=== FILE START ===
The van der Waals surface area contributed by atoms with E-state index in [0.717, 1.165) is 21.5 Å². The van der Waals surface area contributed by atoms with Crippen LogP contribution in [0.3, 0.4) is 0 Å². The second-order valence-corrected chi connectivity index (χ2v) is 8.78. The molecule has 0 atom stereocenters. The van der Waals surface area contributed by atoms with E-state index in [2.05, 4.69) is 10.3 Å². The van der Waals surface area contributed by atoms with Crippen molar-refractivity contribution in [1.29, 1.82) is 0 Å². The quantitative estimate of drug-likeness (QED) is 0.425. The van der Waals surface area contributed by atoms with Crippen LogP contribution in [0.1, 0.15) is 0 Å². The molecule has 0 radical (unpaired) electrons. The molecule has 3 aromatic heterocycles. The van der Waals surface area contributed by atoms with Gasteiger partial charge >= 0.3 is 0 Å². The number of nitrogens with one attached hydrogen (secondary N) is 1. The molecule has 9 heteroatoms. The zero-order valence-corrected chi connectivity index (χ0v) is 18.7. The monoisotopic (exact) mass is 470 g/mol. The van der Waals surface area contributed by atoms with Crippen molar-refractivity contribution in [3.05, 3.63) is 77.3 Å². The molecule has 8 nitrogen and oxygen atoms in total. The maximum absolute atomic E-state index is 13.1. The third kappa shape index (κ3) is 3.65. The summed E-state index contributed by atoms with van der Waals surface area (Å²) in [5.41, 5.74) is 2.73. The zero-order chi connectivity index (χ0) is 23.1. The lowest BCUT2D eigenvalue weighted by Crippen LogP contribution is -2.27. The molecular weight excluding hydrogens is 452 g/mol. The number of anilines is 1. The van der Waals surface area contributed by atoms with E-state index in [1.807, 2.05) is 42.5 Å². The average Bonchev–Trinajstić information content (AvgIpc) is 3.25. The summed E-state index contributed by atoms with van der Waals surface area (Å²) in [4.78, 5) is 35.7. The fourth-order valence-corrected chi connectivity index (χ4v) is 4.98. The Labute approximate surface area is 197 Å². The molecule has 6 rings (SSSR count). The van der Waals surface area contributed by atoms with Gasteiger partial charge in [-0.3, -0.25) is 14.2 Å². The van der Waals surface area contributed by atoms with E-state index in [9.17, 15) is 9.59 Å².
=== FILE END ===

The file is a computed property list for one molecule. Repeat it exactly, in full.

The van der Waals surface area contributed by atoms with E-state index in [0.717, 1.165) is 21.5 Å². The van der Waals surface area contributed by atoms with Crippen LogP contribution in [0.3, 0.4) is 0 Å². The second-order valence-corrected chi connectivity index (χ2v) is 8.78. The molecule has 0 atom stereocenters. The van der Waals surface area contributed by atoms with E-state index in [2.05, 4.69) is 10.3 Å². The van der Waals surface area contributed by atoms with Crippen molar-refractivity contribution in [1.29, 1.82) is 0 Å². The quantitative estimate of drug-likeness (QED) is 0.425. The van der Waals surface area contributed by atoms with Crippen LogP contribution in [0.1, 0.15) is 0 Å². The molecule has 0 radical (unpaired) electrons. The molecule has 3 aromatic heterocycles. The van der Waals surface area contributed by atoms with Gasteiger partial charge >= 0.3 is 0 Å². The number of nitrogens with one attached hydrogen (secondary N) is 1. The molecule has 9 heteroatoms. The zero-order valence-corrected chi connectivity index (χ0v) is 18.7. The monoisotopic (exact) mass is 470 g/mol. The van der Waals surface area contributed by atoms with Crippen molar-refractivity contribution in [3.05, 3.63) is 77.3 Å². The molecule has 8 nitrogen and oxygen atoms in total. The maximum absolute atomic E-state index is 13.1. The third kappa shape index (κ3) is 3.65. The summed E-state index contributed by atoms with van der Waals surface area (Å²) in [5.41, 5.74) is 2.73. The zero-order chi connectivity index (χ0) is 23.1. The lowest BCUT2D eigenvalue weighted by Crippen LogP contribution is -2.27. The molecular weight excluding hydrogens is 452 g/mol. The number of anilines is 1. The van der Waals surface area contributed by atoms with E-state index in [1.807, 2.05) is 42.5 Å². The average Bonchev–Trinajstić information content (AvgIpc) is 3.25. The summed E-state index contributed by atoms with van der Waals surface area (Å²) in [4.78, 5) is 35.7. The fourth-order valence-corrected chi connectivity index (χ4v) is 4.98. The Labute approximate surface area is 197 Å². The molecule has 6 rings (SSSR count). The van der Waals surface area contributed by atoms with Gasteiger partial charge in [-0.3, -0.25) is 14.2 Å². The van der Waals surface area contributed by atoms with E-state index in [9.17, 15) is 9.59 Å².